Monday, December 15, 2014

Medicaid Managed Care: Rising to the Challenge

Medicaid Managed Care: Rising to the Challenge

By Briana Gilmore, Public Policy and Advocacy Director, NYAPRS

During a recent forum where policy and business leaders met to publically discuss health care reform, Arthur Gianelli from Mt. Sinai hospital said that for the first time “Medicaid is at the vanguard of delivery system reform.” This statement is a sign of a big change in thinking as Medicaid becomes a new beacon of progressive change in New York State (NYS) and across the nation. The current expansions and experiments in our Medicaid program are driving change at every level: from member satisfaction, to service integration, to oversight of insurance companies and to quality incentives.
These changes have been in the spotlight since Governor Cuomo implemented the Medicaid Redesign Team in 2011. The Redesign Team started to engage experts—including consumer advocates—in a process to transform our expensive but low-quality service system.
An article I wrote in the spring edition of NYC Voices introduced integrated Medicaid Managed Care for people with behavioral health needs and a special option called a Health and Recovery Plan (“HARP”). In spring 2015 in NYC, all adult Medicaid recipients who are not dually enrolled in Medicare will start receiving mental health and addiction services through their chosen insurance plan. Members with greater behavioral health needs will be enrolled in a HARP, and will have a personal assessment to determine eligibility for recovery services.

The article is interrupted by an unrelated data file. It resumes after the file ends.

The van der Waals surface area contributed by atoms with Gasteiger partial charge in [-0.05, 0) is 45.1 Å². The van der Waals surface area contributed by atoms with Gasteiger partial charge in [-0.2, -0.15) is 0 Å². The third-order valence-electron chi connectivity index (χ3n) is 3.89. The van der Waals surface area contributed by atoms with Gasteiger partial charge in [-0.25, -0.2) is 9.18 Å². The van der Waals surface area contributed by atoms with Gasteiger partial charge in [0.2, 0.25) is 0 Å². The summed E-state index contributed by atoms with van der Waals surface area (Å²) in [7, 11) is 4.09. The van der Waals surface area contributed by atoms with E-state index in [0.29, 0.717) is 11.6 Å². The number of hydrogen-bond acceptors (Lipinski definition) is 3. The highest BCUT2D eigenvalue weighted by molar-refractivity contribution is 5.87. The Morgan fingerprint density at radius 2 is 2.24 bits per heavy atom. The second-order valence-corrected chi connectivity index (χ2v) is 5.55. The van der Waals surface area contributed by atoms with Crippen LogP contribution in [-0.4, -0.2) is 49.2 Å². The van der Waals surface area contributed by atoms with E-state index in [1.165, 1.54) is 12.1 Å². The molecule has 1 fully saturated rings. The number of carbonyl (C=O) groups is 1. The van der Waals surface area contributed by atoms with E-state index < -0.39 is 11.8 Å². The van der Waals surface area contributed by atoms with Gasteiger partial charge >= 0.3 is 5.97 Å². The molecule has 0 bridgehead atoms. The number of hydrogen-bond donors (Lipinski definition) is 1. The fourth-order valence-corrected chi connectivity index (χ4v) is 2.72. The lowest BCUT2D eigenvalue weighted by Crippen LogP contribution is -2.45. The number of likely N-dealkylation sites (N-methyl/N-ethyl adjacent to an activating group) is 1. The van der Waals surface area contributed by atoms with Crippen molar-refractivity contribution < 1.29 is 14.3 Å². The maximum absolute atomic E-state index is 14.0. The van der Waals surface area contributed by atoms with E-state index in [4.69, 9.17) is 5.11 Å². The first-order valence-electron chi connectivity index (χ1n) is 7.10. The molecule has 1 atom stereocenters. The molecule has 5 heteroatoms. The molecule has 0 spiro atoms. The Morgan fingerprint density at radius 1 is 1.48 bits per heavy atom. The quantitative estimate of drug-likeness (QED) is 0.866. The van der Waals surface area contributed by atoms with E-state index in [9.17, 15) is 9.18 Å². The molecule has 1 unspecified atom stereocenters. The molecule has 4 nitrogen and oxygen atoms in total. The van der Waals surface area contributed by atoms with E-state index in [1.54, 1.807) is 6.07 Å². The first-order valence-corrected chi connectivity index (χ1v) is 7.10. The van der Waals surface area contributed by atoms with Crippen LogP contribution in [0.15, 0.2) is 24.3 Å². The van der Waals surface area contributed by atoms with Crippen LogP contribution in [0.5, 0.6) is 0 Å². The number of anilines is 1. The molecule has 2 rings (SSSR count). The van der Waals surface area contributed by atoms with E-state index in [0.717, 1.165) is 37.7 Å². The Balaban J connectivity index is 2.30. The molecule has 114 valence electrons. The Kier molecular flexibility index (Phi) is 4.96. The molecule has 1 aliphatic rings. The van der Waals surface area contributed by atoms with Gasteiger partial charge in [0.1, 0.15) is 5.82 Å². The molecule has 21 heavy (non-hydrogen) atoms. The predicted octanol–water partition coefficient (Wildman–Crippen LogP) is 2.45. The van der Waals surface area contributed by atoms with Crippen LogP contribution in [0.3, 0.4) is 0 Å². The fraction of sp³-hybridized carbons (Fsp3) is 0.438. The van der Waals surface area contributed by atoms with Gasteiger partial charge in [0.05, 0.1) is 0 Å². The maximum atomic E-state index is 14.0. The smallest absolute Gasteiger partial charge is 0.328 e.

Several challenges remain before the state can successfully implement HARPs and integrated managed care for over seven hundred thousand Medicaid beneficiaries who use behavioral health services. The greatest challenge is arranging effective care management for every HARP recipient.
Care management is the backbone of NYS’ plans for Medicaid redesign, and Health Homes were implemented statewide to meet the challenge of coordinating care for people with mental, substance, and physical health needs. The implementation of Health Home care management has met challenges since the beginning, including low reimbursement rates for care managers and high case loads. Many Health Home beneficiaries have needs that include homelessness, legal implications of criminal justice involvement, and complex health needs that make behavioral health problems harder to manage.
Care managers have worked hard and in some instances have offered successful coordination, but in others have not been able to effectively assist individuals with all of these needs.
The current expectation is that Health Home care managers will provide a detailed assessment for HARP beneficiaries that can translate into a plan of care that may include an integrated set of recovery services. The plan of care will have to be translated to the HARP insurance plan and then coordinated amongst a network of service providers.